When Donald Trump appointed Candace E. Jackson to run the Office for Civil Rights in Education, the federal agency that spent much of its time during the Obama years pressuring colleges to reduce due process protections for students accused of sexual assault, we called it “one of his presidency’s most pointed acts of trolling.” A woman who had made her career highlighting Bill Clinton’s alleged sexual predation and Hillary Clinton’s alleged complicity would now be in charge of setting campus sexual assault policies—on behalf of the president whose campaign was nearly undone by the infamous Access Hollywood tape. Talk about twisting the knife.
But in one of Jackson’s first major appearances in her role as Acting Assistant Secretary for the Office of Civil Rights, she struck the right tone, promising that the agency would continue to vigorously enforce civil rights laws but also that it would back off some of the more zealous and ideological crusades that had set the agenda for the department during the last administration. Inside Higher Education reports on her comments this week to the National Association of College and University Attorneys:
“OCR has fallen into a pattern and practice of overreaching, of setting out to punish and embarrass institutions rather than appreciate their good faith and genuine desire to correct legitimate civil rights problems,” Jackson said.
She pointedly accused the Obama administration’s civil rights office of taking a “gotcha” approach to enforcing civil rights laws, of approaching “every complaint as a fishing expedition through which our field investigators have been told to keep searching until you find a violation rather than go where the evidence takes them.”
That expansive approach, combined with OCR leaders’ disinclination to let investigators in the agency’s regional offices exercise their judgment, Jackson and Wheeler argued, created a huge backlog of cases, keeping colleges — and the students who brought the complaints as well as those accused — in limbo for “months if not years.”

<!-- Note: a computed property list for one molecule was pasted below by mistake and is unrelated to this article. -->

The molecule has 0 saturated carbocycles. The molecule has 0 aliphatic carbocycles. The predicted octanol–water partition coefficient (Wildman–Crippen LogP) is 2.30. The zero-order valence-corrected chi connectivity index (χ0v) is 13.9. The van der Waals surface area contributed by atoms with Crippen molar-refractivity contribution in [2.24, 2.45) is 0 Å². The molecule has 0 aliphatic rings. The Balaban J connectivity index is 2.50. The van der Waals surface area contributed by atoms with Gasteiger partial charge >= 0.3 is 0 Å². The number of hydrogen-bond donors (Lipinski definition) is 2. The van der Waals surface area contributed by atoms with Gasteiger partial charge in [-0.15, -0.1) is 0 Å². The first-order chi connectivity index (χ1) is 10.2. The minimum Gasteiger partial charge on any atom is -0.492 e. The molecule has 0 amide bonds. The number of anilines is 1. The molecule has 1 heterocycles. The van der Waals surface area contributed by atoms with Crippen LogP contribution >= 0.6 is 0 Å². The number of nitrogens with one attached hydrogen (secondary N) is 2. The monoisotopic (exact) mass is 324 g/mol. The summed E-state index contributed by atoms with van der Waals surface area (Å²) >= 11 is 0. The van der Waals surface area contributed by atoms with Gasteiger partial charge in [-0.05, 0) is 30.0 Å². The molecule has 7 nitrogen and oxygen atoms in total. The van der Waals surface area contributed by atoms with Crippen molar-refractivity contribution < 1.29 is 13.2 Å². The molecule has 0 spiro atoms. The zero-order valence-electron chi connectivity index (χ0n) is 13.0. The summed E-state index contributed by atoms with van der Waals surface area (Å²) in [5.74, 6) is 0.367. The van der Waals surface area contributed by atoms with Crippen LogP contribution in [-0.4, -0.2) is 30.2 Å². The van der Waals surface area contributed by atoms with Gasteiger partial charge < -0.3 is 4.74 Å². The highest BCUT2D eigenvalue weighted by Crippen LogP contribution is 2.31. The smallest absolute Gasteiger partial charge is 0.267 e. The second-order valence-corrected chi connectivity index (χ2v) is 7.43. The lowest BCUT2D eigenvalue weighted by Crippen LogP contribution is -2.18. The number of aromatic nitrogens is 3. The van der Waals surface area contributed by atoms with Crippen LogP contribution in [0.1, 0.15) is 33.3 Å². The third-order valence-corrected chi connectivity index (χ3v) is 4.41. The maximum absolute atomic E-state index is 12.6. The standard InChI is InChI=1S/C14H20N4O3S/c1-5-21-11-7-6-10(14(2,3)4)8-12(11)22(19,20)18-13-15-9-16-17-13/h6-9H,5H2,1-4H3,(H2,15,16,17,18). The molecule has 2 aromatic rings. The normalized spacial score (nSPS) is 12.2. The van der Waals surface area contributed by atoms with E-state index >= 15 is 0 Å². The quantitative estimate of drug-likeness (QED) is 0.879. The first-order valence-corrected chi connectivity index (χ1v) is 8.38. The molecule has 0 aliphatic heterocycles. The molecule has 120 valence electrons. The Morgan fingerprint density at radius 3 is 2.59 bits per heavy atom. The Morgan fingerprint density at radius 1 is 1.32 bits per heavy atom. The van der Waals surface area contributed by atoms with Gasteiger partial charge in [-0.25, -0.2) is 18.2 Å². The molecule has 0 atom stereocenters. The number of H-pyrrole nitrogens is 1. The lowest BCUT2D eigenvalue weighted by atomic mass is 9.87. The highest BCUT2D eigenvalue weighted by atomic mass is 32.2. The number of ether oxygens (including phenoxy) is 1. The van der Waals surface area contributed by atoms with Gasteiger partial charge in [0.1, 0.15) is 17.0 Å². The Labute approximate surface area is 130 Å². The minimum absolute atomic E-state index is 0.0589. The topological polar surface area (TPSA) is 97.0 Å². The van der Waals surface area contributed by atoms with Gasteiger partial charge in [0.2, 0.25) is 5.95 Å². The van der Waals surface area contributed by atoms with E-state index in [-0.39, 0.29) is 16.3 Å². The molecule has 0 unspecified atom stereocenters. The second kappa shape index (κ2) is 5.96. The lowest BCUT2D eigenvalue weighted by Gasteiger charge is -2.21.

During the last half-decade of the Obama Administration, the agency’s leadership seemed determined to carry out the agenda of the most militant campus activists, who believed that colleges were in the midst of a full-blown rape crisis on par with what we usually associate with third world war zones. The result was the rise of an expensive Title IX-feminist bureaucracy throughout academia and a flurry of regulations that undermined civil liberties. While many colleges will likely retain their draconian policies, the new administration’s more modest approach is a step in the right direction.
But it is no way a lasting resolution to the campus sex wars. The next time a Democrat takes office, he or she is likely to appoint people from the pool of legal activists who ran the agency the last time around. That’s why we desperately need legislation clarifying the powers of the OCR, the scope of Title IX, and the nature of campus’ (and law enforcement’s) responsibilities in combating sexual assault. Until then, federal policy will remain in flux. And that’s not in the interest of colleges or sexual assault victims or the accused.